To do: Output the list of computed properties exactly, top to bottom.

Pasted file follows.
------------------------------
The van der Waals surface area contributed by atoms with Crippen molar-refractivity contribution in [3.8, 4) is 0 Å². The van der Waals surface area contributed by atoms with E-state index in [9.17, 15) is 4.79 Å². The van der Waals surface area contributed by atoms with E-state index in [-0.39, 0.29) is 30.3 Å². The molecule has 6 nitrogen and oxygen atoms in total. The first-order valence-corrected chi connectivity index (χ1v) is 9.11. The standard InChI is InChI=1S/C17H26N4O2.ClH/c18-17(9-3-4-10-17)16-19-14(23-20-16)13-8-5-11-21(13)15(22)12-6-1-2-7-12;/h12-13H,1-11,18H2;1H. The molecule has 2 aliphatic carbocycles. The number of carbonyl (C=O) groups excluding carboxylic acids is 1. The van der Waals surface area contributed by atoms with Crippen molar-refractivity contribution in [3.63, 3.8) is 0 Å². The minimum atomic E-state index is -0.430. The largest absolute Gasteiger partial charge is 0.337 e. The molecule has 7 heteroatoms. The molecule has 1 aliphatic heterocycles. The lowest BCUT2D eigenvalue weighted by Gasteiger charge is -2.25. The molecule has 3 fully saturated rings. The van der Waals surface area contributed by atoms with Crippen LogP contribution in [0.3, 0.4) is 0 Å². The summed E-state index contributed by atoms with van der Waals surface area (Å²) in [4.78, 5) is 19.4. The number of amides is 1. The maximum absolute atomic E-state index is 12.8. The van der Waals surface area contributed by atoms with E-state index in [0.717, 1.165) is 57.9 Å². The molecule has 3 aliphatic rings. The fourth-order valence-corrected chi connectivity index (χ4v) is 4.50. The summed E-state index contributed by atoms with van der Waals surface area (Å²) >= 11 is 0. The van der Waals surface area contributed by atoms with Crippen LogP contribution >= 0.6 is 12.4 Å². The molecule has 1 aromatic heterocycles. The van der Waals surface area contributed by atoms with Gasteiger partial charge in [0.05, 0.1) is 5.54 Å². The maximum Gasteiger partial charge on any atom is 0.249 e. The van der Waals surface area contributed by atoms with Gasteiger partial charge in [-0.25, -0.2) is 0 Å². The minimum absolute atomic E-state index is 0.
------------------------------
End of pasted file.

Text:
The van der Waals surface area contributed by atoms with Crippen molar-refractivity contribution in [3.8, 4) is 0 Å². The van der Waals surface area contributed by atoms with E-state index in [9.17, 15) is 4.79 Å². The van der Waals surface area contributed by atoms with E-state index in [-0.39, 0.29) is 30.3 Å². The molecule has 6 nitrogen and oxygen atoms in total. The first-order valence-corrected chi connectivity index (χ1v) is 9.11. The standard InChI is InChI=1S/C17H26N4O2.ClH/c18-17(9-3-4-10-17)16-19-14(23-20-16)13-8-5-11-21(13)15(22)12-6-1-2-7-12;/h12-13H,1-11,18H2;1H. The molecule has 2 aliphatic carbocycles. The number of carbonyl (C=O) groups excluding carboxylic acids is 1. The van der Waals surface area contributed by atoms with Crippen molar-refractivity contribution in [3.63, 3.8) is 0 Å². The minimum atomic E-state index is -0.430. The largest absolute Gasteiger partial charge is 0.337 e. The molecule has 7 heteroatoms. The molecule has 1 aliphatic heterocycles. The lowest BCUT2D eigenvalue weighted by Gasteiger charge is -2.25. The molecule has 3 fully saturated rings. The van der Waals surface area contributed by atoms with Crippen LogP contribution in [0.3, 0.4) is 0 Å². The summed E-state index contributed by atoms with van der Waals surface area (Å²) in [4.78, 5) is 19.4. The number of amides is 1. The maximum absolute atomic E-state index is 12.8. The van der Waals surface area contributed by atoms with E-state index in [0.717, 1.165) is 57.9 Å². The molecule has 3 aliphatic rings. The fourth-order valence-corrected chi connectivity index (χ4v) is 4.50. The summed E-state index contributed by atoms with van der Waals surface area (Å²) >= 11 is 0. The van der Waals surface area contributed by atoms with Crippen LogP contribution >= 0.6 is 12.4 Å². The molecule has 1 aromatic heterocycles. The van der Waals surface area contributed by atoms with Gasteiger partial charge in [0.05, 0.1) is 5.54 Å². The maximum Gasteiger partial charge on any atom is 0.249 e. The van der Waals surface area contributed by atoms with Gasteiger partial charge in [-0.25, -0.2) is 0 Å². The minimum absolute atomic E-state index is 0.